Pointed pop

By NICK SYLVESTER  |  November 14, 2006

Maybe I’m making the Knife out to be melodramatic. And that’s unfair. There is humor here, nothing so much in the form of a joke, but laughter born of discomfort. During “Marble House,” an enormous, probably Swedish head “floated” off stage and mouthed some of the song’s words before deteriorating into a skull. There are lyrics that seem to make reference to the Grimms’ “Hansel and Gretel,” and the Knife have admitted in interviews that they cracked themselves up a number of times in the making of Silent Shout, what with all the vocoding, all the schmaltzy eight-bit RPG chord progressions at the heart of songs like “Na Na Na,” all the Kate-Bush-gone-wrong club-industrial pounds of “Neverland.” If nothing else, dark dreary music that backdrops a retelling of a fairy tale is pretty funny stuff.

Mid set, during “Marble House,” I fainted. Just dropped. I was unconscious, I’m told, for about a minute. Jelena dragged me through the crowd, and when I snapped back, I vomited. I don’t mean to be too sensational about this. I hadn’t had much to eat before the concert, and I’ve been having panic attacks lately. After the fact, I usually explain it all away, but it’s increasingly hard to laugh off the ER bills.

I hesitate to assign a value to all this, but I wonder to what extent that Knife show was the limit of my existing ironically — the endzone for how much I can write off and explain away before I stop underestimating objects and am forced to deal with unmediated experiences. Before “uncomfortable” turns to vomit. Think of all the ironic deflections masquerading as insight here: the Jack/Meg “are they really siblings” stuff, the Blue Man Group allusion, the remark about a song based on “Hansel and Gretel” being “pretty funny stuff.” I wonder whether that’s my way of avoiding the disgusting truths of this music, the latter-day paralysis it depicts: “Wish I could speak in just one sweep/What you are and what you mean to me/Instead I mumble randomly.”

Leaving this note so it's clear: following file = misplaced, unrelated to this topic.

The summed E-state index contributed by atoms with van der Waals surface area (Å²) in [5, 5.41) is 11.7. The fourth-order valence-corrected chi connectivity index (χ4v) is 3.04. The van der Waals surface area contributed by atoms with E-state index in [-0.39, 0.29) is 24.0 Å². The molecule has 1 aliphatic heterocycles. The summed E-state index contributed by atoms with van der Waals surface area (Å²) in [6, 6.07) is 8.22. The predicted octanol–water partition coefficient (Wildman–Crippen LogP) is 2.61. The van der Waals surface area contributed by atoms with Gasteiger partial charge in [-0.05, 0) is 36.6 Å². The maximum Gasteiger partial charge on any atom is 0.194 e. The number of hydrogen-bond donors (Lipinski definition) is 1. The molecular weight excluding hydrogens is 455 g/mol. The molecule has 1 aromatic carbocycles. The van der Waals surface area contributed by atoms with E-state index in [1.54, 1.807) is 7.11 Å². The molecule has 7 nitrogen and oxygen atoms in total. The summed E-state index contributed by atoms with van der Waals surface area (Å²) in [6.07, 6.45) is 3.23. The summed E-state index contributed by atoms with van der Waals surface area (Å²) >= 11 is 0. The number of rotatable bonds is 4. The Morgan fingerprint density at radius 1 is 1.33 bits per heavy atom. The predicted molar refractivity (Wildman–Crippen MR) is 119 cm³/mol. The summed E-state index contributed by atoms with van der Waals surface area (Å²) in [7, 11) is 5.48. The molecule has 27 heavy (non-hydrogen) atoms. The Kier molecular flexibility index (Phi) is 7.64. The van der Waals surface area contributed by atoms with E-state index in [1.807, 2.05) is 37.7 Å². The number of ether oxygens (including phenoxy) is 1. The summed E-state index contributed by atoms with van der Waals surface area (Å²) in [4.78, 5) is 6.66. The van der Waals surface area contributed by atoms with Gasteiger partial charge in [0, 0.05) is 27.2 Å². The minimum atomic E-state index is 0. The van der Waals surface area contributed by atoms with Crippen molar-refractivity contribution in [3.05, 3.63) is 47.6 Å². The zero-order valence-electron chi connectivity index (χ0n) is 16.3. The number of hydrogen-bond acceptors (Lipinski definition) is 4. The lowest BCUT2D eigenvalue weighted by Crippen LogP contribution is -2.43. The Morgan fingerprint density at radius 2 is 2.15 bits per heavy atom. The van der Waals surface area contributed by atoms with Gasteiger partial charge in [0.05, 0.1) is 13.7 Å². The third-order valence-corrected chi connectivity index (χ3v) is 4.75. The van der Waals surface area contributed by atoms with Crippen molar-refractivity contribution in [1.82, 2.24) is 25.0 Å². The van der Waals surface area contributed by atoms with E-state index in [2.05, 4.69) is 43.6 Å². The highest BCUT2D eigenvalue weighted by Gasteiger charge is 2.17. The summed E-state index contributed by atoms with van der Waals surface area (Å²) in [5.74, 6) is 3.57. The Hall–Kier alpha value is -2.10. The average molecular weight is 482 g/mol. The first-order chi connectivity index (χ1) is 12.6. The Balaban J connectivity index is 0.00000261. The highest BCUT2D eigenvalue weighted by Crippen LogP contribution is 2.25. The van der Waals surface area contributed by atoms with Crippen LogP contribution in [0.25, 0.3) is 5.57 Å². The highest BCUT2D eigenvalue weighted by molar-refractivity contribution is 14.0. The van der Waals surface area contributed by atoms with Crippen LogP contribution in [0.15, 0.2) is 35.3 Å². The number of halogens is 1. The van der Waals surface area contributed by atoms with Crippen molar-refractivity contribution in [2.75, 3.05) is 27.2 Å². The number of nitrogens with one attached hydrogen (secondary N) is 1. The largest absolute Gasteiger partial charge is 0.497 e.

At a certain point — I don’t know when and I doubt many people even care — I wonder whether we can move beyond the “Hey look I get it, it’s ‘Hansel and Gretel!’ ” type of listening experience that turns albums into word-find-like whodunits and songs into soundbytes and ask ourselves why a story like “Hansel and Gretel” exists in the first place, let alone why we’re still talking about it. Plus, beyond the technophobia, and the pomo paralysis, and the communications-breakdown undertones, Silent Shout’s other devastating reminder is that all recorded music is a lie. No recording, even the simplest, cleanest singer-songwriter acoustic studio session, is without compression on the microphone, slight distortions — deceptions — from the tape. To say nothing of the fact that music is itself a crutch. It’s much easier to say “I love you” with a well-placed chord to tame the blush and an untrained voice to make it sound real (i.e., “from the heart”). These as are much affects as the Dreijers’ contorted vocals; no sound is untreated, unwrenched. No, that’s not news, but Silent Shout is a prime cut. From “From Off to On”: “We cannot wait much longer/We want happiness back/We want control of our bodies/Everything we lacked/I think I even liked it/If the feeling was mine.”

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